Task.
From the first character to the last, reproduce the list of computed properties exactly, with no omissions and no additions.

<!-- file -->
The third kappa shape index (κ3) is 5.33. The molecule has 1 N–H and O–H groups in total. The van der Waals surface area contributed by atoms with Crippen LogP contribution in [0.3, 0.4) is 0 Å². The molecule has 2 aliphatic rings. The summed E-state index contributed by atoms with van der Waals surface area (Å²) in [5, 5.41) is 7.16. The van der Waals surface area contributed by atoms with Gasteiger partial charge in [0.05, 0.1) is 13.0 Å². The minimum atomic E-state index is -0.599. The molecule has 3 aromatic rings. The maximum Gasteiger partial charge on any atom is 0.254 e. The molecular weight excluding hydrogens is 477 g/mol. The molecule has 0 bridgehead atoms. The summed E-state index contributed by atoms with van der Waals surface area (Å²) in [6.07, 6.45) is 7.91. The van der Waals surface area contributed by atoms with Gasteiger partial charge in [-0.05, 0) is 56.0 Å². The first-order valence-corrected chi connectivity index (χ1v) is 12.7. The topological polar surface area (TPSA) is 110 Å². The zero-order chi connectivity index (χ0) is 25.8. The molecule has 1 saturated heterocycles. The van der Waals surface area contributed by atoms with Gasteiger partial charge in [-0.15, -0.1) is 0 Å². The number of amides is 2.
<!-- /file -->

The third kappa shape index (κ3) is 5.33. The molecule has 1 N–H and O–H groups in total. The van der Waals surface area contributed by atoms with Crippen LogP contribution in [0.3, 0.4) is 0 Å². The molecule has 2 aliphatic rings. The summed E-state index contributed by atoms with van der Waals surface area (Å²) in [5, 5.41) is 7.16. The van der Waals surface area contributed by atoms with Gasteiger partial charge in [0.05, 0.1) is 13.0 Å². The minimum atomic E-state index is -0.599. The molecule has 3 aromatic rings. The maximum Gasteiger partial charge on any atom is 0.254 e. The molecular weight excluding hydrogens is 477 g/mol. The molecule has 0 bridgehead atoms. The summed E-state index contributed by atoms with van der Waals surface area (Å²) in [6.07, 6.45) is 7.91. The van der Waals surface area contributed by atoms with Gasteiger partial charge in [-0.05, 0) is 56.0 Å². The first-order valence-corrected chi connectivity index (χ1v) is 12.7. The topological polar surface area (TPSA) is 110 Å². The zero-order chi connectivity index (χ0) is 25.8. The molecule has 1 saturated heterocycles. The van der Waals surface area contributed by atoms with Gasteiger partial charge in [-0.15, -0.1) is 0 Å². The number of amides is 2.